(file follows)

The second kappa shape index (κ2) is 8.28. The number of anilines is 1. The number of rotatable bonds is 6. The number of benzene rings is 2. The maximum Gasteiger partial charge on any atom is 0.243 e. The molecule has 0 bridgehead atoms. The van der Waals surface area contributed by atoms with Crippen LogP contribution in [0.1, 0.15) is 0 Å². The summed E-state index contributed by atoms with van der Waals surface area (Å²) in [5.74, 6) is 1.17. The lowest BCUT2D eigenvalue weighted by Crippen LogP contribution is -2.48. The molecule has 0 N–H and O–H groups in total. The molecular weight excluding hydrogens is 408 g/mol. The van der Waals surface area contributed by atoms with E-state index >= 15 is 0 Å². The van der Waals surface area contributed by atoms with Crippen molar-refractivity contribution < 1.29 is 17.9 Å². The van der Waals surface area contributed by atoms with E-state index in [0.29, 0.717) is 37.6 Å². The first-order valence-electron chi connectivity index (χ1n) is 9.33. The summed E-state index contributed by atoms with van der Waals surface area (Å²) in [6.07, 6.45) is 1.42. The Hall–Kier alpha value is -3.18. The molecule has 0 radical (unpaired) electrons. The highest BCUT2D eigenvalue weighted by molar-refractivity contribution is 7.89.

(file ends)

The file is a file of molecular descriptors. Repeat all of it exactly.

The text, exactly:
The second kappa shape index (κ2) is 8.28. The number of anilines is 1. The number of rotatable bonds is 6. The number of benzene rings is 2. The maximum Gasteiger partial charge on any atom is 0.243 e. The molecule has 0 bridgehead atoms. The van der Waals surface area contributed by atoms with Crippen LogP contribution in [0.1, 0.15) is 0 Å². The summed E-state index contributed by atoms with van der Waals surface area (Å²) in [5.74, 6) is 1.17. The lowest BCUT2D eigenvalue weighted by Crippen LogP contribution is -2.48. The molecule has 0 N–H and O–H groups in total. The molecular weight excluding hydrogens is 408 g/mol. The van der Waals surface area contributed by atoms with E-state index >= 15 is 0 Å². The van der Waals surface area contributed by atoms with Crippen molar-refractivity contribution < 1.29 is 17.9 Å². The van der Waals surface area contributed by atoms with E-state index in [0.29, 0.717) is 37.6 Å². The first-order valence-electron chi connectivity index (χ1n) is 9.33. The summed E-state index contributed by atoms with van der Waals surface area (Å²) in [6.07, 6.45) is 1.42. The Hall–Kier alpha value is -3.18. The molecule has 0 radical (unpaired) electrons. The highest BCUT2D eigenvalue weighted by molar-refractivity contribution is 7.89.